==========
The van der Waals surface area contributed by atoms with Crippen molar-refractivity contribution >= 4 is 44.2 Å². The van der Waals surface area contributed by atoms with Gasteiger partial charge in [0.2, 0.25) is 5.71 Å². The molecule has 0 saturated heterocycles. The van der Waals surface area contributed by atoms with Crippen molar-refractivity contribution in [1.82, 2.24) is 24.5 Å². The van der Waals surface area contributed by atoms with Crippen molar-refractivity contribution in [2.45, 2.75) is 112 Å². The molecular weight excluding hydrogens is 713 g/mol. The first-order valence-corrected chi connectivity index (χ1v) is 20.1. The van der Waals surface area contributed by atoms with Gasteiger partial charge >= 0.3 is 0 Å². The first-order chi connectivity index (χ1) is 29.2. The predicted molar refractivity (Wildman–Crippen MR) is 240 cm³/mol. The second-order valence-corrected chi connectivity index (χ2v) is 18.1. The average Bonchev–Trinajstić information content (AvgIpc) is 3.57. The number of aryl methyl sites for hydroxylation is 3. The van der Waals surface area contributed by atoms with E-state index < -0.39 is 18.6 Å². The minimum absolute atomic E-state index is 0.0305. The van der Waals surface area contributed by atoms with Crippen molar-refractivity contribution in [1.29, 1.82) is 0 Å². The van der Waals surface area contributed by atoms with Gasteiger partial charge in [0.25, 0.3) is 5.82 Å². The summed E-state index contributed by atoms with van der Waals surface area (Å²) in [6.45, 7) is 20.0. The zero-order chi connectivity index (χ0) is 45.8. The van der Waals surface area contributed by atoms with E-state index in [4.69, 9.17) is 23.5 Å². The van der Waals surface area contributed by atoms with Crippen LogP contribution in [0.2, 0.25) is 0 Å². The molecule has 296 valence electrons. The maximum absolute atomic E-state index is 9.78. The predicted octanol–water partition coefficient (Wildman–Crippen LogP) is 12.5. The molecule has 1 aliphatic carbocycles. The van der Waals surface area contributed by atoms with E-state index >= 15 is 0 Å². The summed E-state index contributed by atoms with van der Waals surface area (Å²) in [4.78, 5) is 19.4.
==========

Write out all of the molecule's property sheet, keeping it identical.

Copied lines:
The van der Waals surface area contributed by atoms with Crippen molar-refractivity contribution >= 4 is 44.2 Å². The van der Waals surface area contributed by atoms with Gasteiger partial charge in [0.2, 0.25) is 5.71 Å². The molecule has 0 saturated heterocycles. The van der Waals surface area contributed by atoms with Crippen molar-refractivity contribution in [1.82, 2.24) is 24.5 Å². The van der Waals surface area contributed by atoms with Crippen molar-refractivity contribution in [2.45, 2.75) is 112 Å². The molecular weight excluding hydrogens is 713 g/mol. The first-order valence-corrected chi connectivity index (χ1v) is 20.1. The van der Waals surface area contributed by atoms with Gasteiger partial charge >= 0.3 is 0 Å². The first-order chi connectivity index (χ1) is 29.2. The predicted molar refractivity (Wildman–Crippen MR) is 240 cm³/mol. The second-order valence-corrected chi connectivity index (χ2v) is 18.1. The average Bonchev–Trinajstić information content (AvgIpc) is 3.57. The number of aryl methyl sites for hydroxylation is 3. The van der Waals surface area contributed by atoms with E-state index < -0.39 is 18.6 Å². The minimum absolute atomic E-state index is 0.0305. The van der Waals surface area contributed by atoms with Crippen molar-refractivity contribution in [1.29, 1.82) is 0 Å². The van der Waals surface area contributed by atoms with Gasteiger partial charge in [0.25, 0.3) is 5.82 Å². The summed E-state index contributed by atoms with van der Waals surface area (Å²) in [6.45, 7) is 20.0. The zero-order chi connectivity index (χ0) is 45.8. The van der Waals surface area contributed by atoms with E-state index in [4.69, 9.17) is 23.5 Å². The van der Waals surface area contributed by atoms with Crippen LogP contribution in [0.2, 0.25) is 0 Å². The molecule has 296 valence electrons. The maximum absolute atomic E-state index is 9.78. The predicted octanol–water partition coefficient (Wildman–Crippen LogP) is 12.5. The molecule has 1 aliphatic carbocycles. The van der Waals surface area contributed by atoms with E-state index >= 15 is 0 Å². The summed E-state index contributed by atoms with van der Waals surface area (Å²) in [4.78, 5) is 19.4.